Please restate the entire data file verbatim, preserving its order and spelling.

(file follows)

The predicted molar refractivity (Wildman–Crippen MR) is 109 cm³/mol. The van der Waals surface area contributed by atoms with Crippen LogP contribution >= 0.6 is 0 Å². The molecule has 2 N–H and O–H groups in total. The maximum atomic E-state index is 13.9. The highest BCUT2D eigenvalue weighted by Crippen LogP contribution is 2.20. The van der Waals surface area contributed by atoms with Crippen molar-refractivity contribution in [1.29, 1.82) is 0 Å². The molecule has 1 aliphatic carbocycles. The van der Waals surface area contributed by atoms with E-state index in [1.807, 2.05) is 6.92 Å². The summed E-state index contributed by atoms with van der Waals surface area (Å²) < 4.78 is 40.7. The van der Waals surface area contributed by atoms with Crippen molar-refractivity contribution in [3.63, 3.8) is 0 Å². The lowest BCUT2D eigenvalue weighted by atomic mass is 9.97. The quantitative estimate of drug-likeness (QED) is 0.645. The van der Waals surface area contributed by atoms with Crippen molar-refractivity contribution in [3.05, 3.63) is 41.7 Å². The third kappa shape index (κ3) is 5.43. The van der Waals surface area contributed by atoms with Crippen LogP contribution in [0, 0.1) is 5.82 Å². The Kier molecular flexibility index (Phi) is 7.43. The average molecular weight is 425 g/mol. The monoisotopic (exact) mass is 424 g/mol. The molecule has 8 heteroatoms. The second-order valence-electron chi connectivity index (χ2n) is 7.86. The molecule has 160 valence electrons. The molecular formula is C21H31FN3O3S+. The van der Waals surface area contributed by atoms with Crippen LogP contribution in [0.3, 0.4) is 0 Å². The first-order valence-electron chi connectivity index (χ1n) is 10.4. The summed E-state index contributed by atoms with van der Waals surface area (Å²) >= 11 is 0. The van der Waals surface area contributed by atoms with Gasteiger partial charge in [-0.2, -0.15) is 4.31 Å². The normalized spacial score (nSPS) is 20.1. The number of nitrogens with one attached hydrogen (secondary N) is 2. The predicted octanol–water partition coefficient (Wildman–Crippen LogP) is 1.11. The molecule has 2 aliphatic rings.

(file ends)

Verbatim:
The predicted molar refractivity (Wildman–Crippen MR) is 109 cm³/mol. The van der Waals surface area contributed by atoms with Crippen LogP contribution >= 0.6 is 0 Å². The molecule has 2 N–H and O–H groups in total. The maximum atomic E-state index is 13.9. The highest BCUT2D eigenvalue weighted by Crippen LogP contribution is 2.20. The van der Waals surface area contributed by atoms with Crippen molar-refractivity contribution in [1.29, 1.82) is 0 Å². The molecule has 1 aliphatic carbocycles. The van der Waals surface area contributed by atoms with E-state index in [1.807, 2.05) is 6.92 Å². The summed E-state index contributed by atoms with van der Waals surface area (Å²) < 4.78 is 40.7. The van der Waals surface area contributed by atoms with Crippen molar-refractivity contribution in [3.63, 3.8) is 0 Å². The lowest BCUT2D eigenvalue weighted by atomic mass is 9.97. The quantitative estimate of drug-likeness (QED) is 0.645. The van der Waals surface area contributed by atoms with Crippen molar-refractivity contribution in [3.05, 3.63) is 41.7 Å². The third kappa shape index (κ3) is 5.43. The van der Waals surface area contributed by atoms with Crippen LogP contribution in [0, 0.1) is 5.82 Å². The Kier molecular flexibility index (Phi) is 7.43. The average molecular weight is 425 g/mol. The monoisotopic (exact) mass is 424 g/mol. The molecule has 8 heteroatoms. The second-order valence-electron chi connectivity index (χ2n) is 7.86. The molecule has 160 valence electrons. The molecular formula is C21H31FN3O3S+. The van der Waals surface area contributed by atoms with Crippen LogP contribution in [0.3, 0.4) is 0 Å². The first-order valence-electron chi connectivity index (χ1n) is 10.4. The summed E-state index contributed by atoms with van der Waals surface area (Å²) >= 11 is 0. The van der Waals surface area contributed by atoms with Gasteiger partial charge in [-0.2, -0.15) is 4.31 Å². The normalized spacial score (nSPS) is 20.1. The number of nitrogens with one attached hydrogen (secondary N) is 2. The predicted octanol–water partition coefficient (Wildman–Crippen LogP) is 1.11. The molecule has 2 aliphatic rings.